You did not include a jurisdiction for your question. Where I live the collection agency can report any failure or late payment of a scheduled payment. That means if you are on weekly they can report you weekly. If you are late by 1 minute they can report that every time also.
Yes. And it stays on 7 years from the date of payment.
Usually the collection agency won't take it off until the bill is paid in full.
They usually give you 30 days to respond to the debt and make payment arrangements. If you dont respond they usually report it.
unpaid collection on medical bills can possibly be reported on bureau, but payment history is not reported.
Yes, though both will damage your credit report to some extent.
Only the collection agency or the credit bureaus can remove a collection off a credit report. You can negotiate the removal of the collection off the credit report upon final payment of the debt owed. Some collection agencies have policies against this, some don't. You can also redispute it to the credit bureaus as many times as they will let you. It has a higher chance of being removed if it is paid off and an older account.
No! The only obligation of the collection agency regarding a debt is to accurately report the debt...i.e. balance outstanding, current status, and payment history. However, if you are paying or contemplating paying a collection agency, it would be wise to negotiate a positive outcome...i.e. the total removal of the account from your credit profile in exchange for payment. This should be negotiated prior to paying the collection agency and the agreement should be in writing.
I would imaging that it would. A collection is a collection, reguardles if it is becasue you refuse to pay it or you want to pay, but you can't. You may be able to work with the collection company to get a payment plan started and have them upadte it to "Paying as agreed"
If the collection agency did not accept your payment, the debt should be discharged from their control. You might need to contact an attorney to make sure these debts are removed from your credit report. If you are making payments to the company that sent you to collections, they will need to remove you from the collections agency.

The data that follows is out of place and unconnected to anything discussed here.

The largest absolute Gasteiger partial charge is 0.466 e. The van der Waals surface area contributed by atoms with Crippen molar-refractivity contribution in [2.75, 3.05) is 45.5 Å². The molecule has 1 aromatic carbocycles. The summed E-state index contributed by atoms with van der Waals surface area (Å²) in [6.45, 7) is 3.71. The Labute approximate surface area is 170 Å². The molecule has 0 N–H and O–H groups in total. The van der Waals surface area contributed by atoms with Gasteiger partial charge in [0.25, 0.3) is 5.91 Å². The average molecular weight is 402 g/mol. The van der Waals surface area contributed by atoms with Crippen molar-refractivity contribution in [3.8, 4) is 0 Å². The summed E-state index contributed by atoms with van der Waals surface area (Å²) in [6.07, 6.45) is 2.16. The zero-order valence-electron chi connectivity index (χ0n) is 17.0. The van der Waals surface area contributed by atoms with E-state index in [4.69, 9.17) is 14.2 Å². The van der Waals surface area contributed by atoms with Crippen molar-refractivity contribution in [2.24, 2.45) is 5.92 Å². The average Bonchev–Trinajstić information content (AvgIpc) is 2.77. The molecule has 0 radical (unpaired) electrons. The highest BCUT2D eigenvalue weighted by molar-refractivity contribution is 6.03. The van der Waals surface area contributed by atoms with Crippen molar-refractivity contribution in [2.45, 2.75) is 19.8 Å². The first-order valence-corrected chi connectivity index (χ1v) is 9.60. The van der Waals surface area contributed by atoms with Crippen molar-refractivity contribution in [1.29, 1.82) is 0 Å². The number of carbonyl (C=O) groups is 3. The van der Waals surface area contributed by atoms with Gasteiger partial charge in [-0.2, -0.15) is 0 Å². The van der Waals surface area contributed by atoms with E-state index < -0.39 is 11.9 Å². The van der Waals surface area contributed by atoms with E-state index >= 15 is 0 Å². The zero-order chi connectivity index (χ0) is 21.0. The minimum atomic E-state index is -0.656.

No. Once a person is being threatened by a collection agency, there is a high liklihood that the damage to the credit report is already done - a chargeoff or collections transline will already be in your credit report. Having a payment plan merely gets the debt paid and on-time payments are usually NOT reported (however, if you miss a payment, that company can and will send a negative tradeline to further damage your credit reputation).
Yes. The person can always challenge a negative entry on their credit report whereas ceasing payment would result in a default of the contract and leave the borrower/debtor open for collection action and/or a creditor lawsuit.
Contact the original creditor. Provide proof of your payment. They need to retract the account from the collection agency. The account could have been sold to the collection agency or simply assigned to them. For your purposes, it does not matter which situation applies. You paid the original creditor and your credit report needs to reflect this. After they do what they need to do to get the account back; you then dispute the entries with all three credit bureaus. The original account should show as a paid collection and the other collection account should be removed from your credit report entirely.